If you are not willing to accept these risks and want to move elsewhere, your new structure should combine a number of ingredients to be workable: a favorable tax treaty with Russia (a 5 percent rate for dividends is a must in most cases), a good infrastructure, a favorable domestic tax regime, flexible corporate legislation, no withholding tax on distributions to low-tax jurisdictions, to name a few. So where would you get all that?
The Netherlands and Luxembourg are obvious and familiar choices for holding structures, particularly for medium-sized and big businesses, as they already account for 10.6 percent and 8.9 percent of foreign direct investment in Russia as number two and three behind Cyprus. Both jurisdictions are well-used by European investors and Russian groups, have an excellent infrastructure with reliable banks and skilled service providers. They also permit achieving the same result as Cyprus (transfer of profits from Russia to low-tax jurisdictions with minimal tax leakage), but are more complex, require additional structuring and are more expensive to build and maintain. In particular, extracting profits from these jurisdictions with no 15 percent dividend withholding tax typically requires using alternative profit distribution mechanisms (regular share redemptions or hybrid loans) or using a second layer of companies on top of the Netherlands and Luxembourg ones.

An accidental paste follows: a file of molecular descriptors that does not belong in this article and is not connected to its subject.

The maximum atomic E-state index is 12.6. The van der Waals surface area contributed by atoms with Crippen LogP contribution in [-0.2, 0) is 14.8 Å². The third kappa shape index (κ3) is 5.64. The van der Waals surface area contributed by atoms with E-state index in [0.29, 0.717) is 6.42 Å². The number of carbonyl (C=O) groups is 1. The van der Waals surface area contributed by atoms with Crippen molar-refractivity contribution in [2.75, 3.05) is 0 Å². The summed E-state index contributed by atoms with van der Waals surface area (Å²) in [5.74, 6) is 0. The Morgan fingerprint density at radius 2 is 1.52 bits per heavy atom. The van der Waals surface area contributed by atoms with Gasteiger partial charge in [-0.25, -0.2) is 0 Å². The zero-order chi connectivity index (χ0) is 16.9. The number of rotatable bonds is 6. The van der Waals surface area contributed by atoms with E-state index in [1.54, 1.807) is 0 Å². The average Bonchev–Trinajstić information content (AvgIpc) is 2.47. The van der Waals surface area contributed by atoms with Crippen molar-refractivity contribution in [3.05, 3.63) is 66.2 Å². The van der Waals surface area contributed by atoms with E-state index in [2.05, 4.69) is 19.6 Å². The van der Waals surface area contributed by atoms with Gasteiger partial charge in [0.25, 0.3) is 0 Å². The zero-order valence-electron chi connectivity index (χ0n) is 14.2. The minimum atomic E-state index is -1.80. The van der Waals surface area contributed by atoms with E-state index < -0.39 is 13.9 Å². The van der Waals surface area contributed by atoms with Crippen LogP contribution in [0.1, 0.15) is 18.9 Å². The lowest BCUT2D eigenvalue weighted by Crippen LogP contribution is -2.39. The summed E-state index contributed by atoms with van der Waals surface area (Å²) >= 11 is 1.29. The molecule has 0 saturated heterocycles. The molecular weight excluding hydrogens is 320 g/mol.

In particular, Dutch companies can be held via Luxembourg, Slovakia or Hungary each with its own pros and cons. Luxembourg can be held either via Gibraltar, Malta or Liechtenstein to permit tax-free-dividend distributions to shareholders. Such structures can provide tax efficiency but they do, of course, increase maintenance costs and are not suitable for all businesses.
Among other options worth mentioning is Malta, which has recently signed a new double tax treaty with Russia that is yet to become effective: the treaty is less favorable than that with Cyprus but has the same 5 percent rate for dividends and Malta has no withholding tax on dividend distributions. The Netherlands and Hungary can be used for holding real estate assets. Singapore can be used for holding structures but it imposes very strict substance requirements that are not always easy to meet. For commodity trading structures, well-known and tested Ireland and Switzerland may be suitable options.
As can be seen, it would be hard to find a single jurisdiction that would provide equal benefits and work the same way as Cyprus. Again, there is no one size fits all solution, so you might wish to decide the preferable structure depending on your type of business, its needs, the jurisdictions of operation and the specifics of your business activity.
For existing structures, the decision to move should be based on proper cross-jurisdictional and cost/benefit analysis, rather than pure emotion and newspaper headlines, while for new structures now is the best time to consider alternatives. After all, maybe in a few years you might start loving the Luxembourg Quetschentaart or Dutch Edam no less that your once-favourite Meze, and wooden windmills no less than Limassol beach.